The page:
Their intended mission in Alaska was to drive the round trip from Wales to Barrow, Alaska’s most northerly point, with the Defenders. In addition, they planned to launch the LRPC in the Bering Strait to determine its capabilities To accommodate the journey over tundra, the Land Rovers were equipped with Mattracks.
Each wheel was replaced by a single rubber track so that conventional steering could take place. The system consisted of a driving cog that bolted onto the standard hub, with small ‘jockey’ wheels along the base, so allowing the brakes and suspension to work as normal. To prevent the track turning into a ‘triangular’ wheel, a torsion bar was fitted which had to be exceptionally short on the front hubs.
They quickly discovered many design flaws in the Mattracks during early exercises outside of Wales, with the torsion bars being put under tremendous load and the ‘jockey’ wheels breaking off on a regular basis. One of the main problems was that as the Land Rovers lacked locking axle differentials, they would frequently get stuck in the soft snow.
The extra height due to the tracks, along with their heavy loads, meant that they would lean over more readily, causing the two high-sided wheels to break traction. With the extreme cold they encountered and therefore the problem associated with batteries, it was decided to fit mechanical winches equipped with ‘shear bolts’ to prevent overloading. Unfortunately these bolts broke on a regular basis causing them problems with self-recovery.
However, the team successfully travelled from Wales to Teller and back, which was the first time motorised vehicles had done so in the winter. This required negotiating a relatively high, snow-choked pass in the York Mountains. This was largely accomplished by repeated digging with the winches pulling on a buried deadman in the frozen crust.
The frequent failures of the Mattracks (which were repaired with welding gear in their Base Camp) and the persistent need to dig out the Land Rovers caused them to scratch their plans to travel to Barrow. Between the six of them, they then hatched a new plan that would get them to the road system near Fairbanks.
The Bering Strait would now be crossed during mid-June (or earlier if all the ice had gone). For this purpose, the LRPC would be flown by transport aircraft from Anchorage to Lavrentija, Russia and brought by a Russian military vehicle to Naukan, an abandoned Eskimo village south of Uelen.
Arrangement were made to be met in Naukan by experienced natives from Inalik, Little Diomede. They ply the waters on a regular basis in pursuit of their fishing interests and agreed to guide the team across to Wales, Alaska. From there, they would travel by water to Teller and then by road to Nome while the LRPCs were carried by truck.
Launching the LRPCs back into the water at Nome the team would then hug the coastline of Norton Sound until they come to Kotlik where a tributary permits them to enter the mouth of the Yukon. This entire area was the object of intensive investigation by Ran, Gordon and Steve during their Alaska recce, using snowmobiles and a low-flying aircraft. The plan was to then travel on the Yukon, connecting with the Tanana River to the town of Manly Hot Springs. Reaching Manly was anticipated by mid-July. From there, the team could connect with the road to Fairbanks.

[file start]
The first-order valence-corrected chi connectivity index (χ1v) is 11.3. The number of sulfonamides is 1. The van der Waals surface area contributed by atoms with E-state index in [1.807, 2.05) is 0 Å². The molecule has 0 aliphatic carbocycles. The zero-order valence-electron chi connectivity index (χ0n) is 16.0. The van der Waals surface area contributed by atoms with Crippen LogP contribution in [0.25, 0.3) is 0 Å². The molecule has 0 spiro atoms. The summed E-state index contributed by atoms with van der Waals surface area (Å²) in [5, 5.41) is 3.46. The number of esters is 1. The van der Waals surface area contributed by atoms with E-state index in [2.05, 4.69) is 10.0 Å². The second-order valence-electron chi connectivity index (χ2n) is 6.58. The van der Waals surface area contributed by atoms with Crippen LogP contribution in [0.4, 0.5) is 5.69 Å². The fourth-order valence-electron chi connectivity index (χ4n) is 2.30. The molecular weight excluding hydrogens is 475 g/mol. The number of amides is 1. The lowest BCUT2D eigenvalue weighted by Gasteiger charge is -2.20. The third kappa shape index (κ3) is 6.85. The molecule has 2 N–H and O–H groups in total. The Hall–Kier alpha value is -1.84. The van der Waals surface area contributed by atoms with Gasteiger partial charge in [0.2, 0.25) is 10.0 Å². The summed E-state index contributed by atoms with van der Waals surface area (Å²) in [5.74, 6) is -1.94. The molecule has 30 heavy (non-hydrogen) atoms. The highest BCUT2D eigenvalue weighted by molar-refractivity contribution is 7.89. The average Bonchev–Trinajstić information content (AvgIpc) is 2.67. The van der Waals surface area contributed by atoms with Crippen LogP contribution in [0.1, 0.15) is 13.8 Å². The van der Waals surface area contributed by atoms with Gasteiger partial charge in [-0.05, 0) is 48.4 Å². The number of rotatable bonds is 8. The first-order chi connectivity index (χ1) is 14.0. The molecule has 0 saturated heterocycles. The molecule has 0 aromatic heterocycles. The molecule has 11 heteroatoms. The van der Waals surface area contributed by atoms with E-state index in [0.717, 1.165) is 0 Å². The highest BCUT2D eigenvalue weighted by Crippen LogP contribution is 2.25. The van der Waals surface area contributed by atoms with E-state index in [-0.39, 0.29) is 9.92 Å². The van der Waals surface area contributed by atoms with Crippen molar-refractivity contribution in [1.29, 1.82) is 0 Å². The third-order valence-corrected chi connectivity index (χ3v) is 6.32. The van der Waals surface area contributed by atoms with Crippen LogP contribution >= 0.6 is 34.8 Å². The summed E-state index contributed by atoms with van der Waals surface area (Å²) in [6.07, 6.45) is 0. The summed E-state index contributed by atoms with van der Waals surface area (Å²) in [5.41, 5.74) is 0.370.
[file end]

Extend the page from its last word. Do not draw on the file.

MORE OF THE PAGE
The journey across the rest of North America would eventually take the team to Cape Breton Island in the northern part of Nova Scotia, for the journey across the Cabot Straits to Port aux Basques in Newfoundland. The following year, Mac drove 5,000 miles across Canada with Gordon to recce the final crossing to Newfoundland.
The distance across the Cabot Straits is 66 miles, but the Strait of Belle Isle further north, separating Newfoundland with the coast of Labrador, is just 15 miles in length and was considered a safer option. This however would mean driving up the northern shore of the St. Lawrence River until the road ended and then using the LRPCs to hug the sheltered coastline to Blanc Sablon before crossing over to Newfoundland.
At each of the four water crossings - Irish Sea, English Channel, Bering Strait and Strait of Belle Isle, it was planned to have overhead helicopter support in case of emergencies. This was in addition to Lifeboat cover and local guides in their boats to lead the way. All team members were to be equipped with cold-water survival suits and the LRPC to be outfitted with appropriate marine safety devices.
The LRPC weighed 2-tons. At Instow, two American WW2 Ducks launched it, since the Land Rovers lacked the power to pull it across the beach sands. In Alaska though, they discovered that it was an easy matter to assemble it on the ice bordering the Strait and tow the fully loaded 5-ton unit by the other Land Rover. Their major problem was to devise a method to get the LRPC over an 18-foot pressure ridge and into the water.
Charles came up with an ingenious method. He welded an A-frame together, attached it to a Defender and pushed the LRPC straight into the water. Appropriate precautions were taken to keep the Land Rover from being dragged in with the LRPC, using winches and the other vehicle as a deadman.
The rough edges of the pressure ridge were smoothed with the aid of a chain saw, axes and shovels. They practised the launching procedure several times including driving the Land Rover on board until the procedure became routine.
Finally, they embarked on a water cruise of the Bering Strait. The strongest current there is the Wales current (3 knots) near the tip of the Seward Peninsula. They struggled to cross it and endured a greater struggle to return to the launch site. Nevertheless, they concluded that the tests were successful. They felt that the Strait could readily be crossed with a vehicle-powered amphibious unit provided a maximum speed of 8 to 10 knots could be attained. They had proved that the Land Rover Global Expedition was feasible.
After 2 ½ months working in the Alaskan wilderness, the team bid goodbye to Dan and the Inuits who they had become so friendly with and boarded the Hercules for the flight home. Three days later they were back in ‘Blighty’ raring to get started on one of the last great challenges on earth.
The leaders reported their findings to Land Rover at a meeting held in London in June 1997, where the plan for the entire expedition was discussed in its entirety. Unfortunately, the situation within Land Rover changed and the following month the team received messages from them cancelling their sponsorship because of an adverse business climate.
So, the challenge is still open.